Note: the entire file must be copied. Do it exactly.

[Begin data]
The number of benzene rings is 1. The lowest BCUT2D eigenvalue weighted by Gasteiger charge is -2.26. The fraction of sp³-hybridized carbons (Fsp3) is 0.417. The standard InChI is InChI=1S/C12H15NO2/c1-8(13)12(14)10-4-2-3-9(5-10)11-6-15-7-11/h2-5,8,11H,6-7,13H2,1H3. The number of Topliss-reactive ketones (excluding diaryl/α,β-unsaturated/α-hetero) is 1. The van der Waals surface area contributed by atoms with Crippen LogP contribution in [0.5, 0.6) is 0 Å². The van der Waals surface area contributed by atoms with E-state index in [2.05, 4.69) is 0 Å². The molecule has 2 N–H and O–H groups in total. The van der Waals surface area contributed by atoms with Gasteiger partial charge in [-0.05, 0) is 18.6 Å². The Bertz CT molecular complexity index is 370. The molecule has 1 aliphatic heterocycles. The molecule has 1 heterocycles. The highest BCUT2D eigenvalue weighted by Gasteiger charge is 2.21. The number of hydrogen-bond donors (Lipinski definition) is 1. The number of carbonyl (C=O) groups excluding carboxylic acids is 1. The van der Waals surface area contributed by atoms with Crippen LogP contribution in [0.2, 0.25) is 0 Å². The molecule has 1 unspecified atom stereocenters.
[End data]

The number of benzene rings is 1. The lowest BCUT2D eigenvalue weighted by Gasteiger charge is -2.26. The fraction of sp³-hybridized carbons (Fsp3) is 0.417. The standard InChI is InChI=1S/C12H15NO2/c1-8(13)12(14)10-4-2-3-9(5-10)11-6-15-7-11/h2-5,8,11H,6-7,13H2,1H3. The number of Topliss-reactive ketones (excluding diaryl/α,β-unsaturated/α-hetero) is 1. The van der Waals surface area contributed by atoms with Crippen LogP contribution in [0.5, 0.6) is 0 Å². The van der Waals surface area contributed by atoms with E-state index in [2.05, 4.69) is 0 Å². The molecule has 2 N–H and O–H groups in total. The van der Waals surface area contributed by atoms with Gasteiger partial charge in [-0.05, 0) is 18.6 Å². The Bertz CT molecular complexity index is 370. The molecule has 1 aliphatic heterocycles. The molecule has 1 heterocycles. The highest BCUT2D eigenvalue weighted by Gasteiger charge is 2.21. The number of hydrogen-bond donors (Lipinski definition) is 1. The number of carbonyl (C=O) groups excluding carboxylic acids is 1. The van der Waals surface area contributed by atoms with Crippen LogP contribution in [0.2, 0.25) is 0 Å². The molecule has 1 unspecified atom stereocenters.